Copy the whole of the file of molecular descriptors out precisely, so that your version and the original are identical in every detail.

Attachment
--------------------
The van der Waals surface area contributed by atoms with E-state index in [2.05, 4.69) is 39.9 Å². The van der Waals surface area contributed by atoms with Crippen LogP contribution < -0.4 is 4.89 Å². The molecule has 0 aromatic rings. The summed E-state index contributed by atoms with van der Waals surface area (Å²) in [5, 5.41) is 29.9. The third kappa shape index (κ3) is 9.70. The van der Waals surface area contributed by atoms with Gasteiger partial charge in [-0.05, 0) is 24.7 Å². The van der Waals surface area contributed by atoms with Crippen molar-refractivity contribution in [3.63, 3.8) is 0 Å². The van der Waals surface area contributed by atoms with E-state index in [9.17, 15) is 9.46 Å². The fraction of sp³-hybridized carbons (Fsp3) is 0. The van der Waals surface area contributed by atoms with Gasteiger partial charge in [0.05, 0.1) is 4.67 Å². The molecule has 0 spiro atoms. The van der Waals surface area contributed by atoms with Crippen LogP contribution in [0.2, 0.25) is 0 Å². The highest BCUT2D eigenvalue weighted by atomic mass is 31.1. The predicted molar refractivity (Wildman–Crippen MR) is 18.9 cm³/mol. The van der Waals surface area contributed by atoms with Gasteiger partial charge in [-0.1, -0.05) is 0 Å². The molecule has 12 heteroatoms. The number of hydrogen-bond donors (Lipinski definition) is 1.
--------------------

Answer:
The van der Waals surface area contributed by atoms with E-state index in [2.05, 4.69) is 39.9 Å². The van der Waals surface area contributed by atoms with Crippen LogP contribution < -0.4 is 4.89 Å². The molecule has 0 aromatic rings. The summed E-state index contributed by atoms with van der Waals surface area (Å²) in [5, 5.41) is 29.9. The third kappa shape index (κ3) is 9.70. The van der Waals surface area contributed by atoms with Gasteiger partial charge in [-0.05, 0) is 24.7 Å². The van der Waals surface area contributed by atoms with Crippen molar-refractivity contribution in [3.63, 3.8) is 0 Å². The van der Waals surface area contributed by atoms with E-state index in [9.17, 15) is 9.46 Å². The fraction of sp³-hybridized carbons (Fsp3) is 0. The van der Waals surface area contributed by atoms with Gasteiger partial charge in [0.05, 0.1) is 4.67 Å². The molecule has 0 spiro atoms. The van der Waals surface area contributed by atoms with Crippen LogP contribution in [0.2, 0.25) is 0 Å². The highest BCUT2D eigenvalue weighted by atomic mass is 31.1. The predicted molar refractivity (Wildman–Crippen MR) is 18.9 cm³/mol. The van der Waals surface area contributed by atoms with Gasteiger partial charge in [-0.1, -0.05) is 0 Å². The molecule has 12 heteroatoms. The number of hydrogen-bond donors (Lipinski definition) is 1.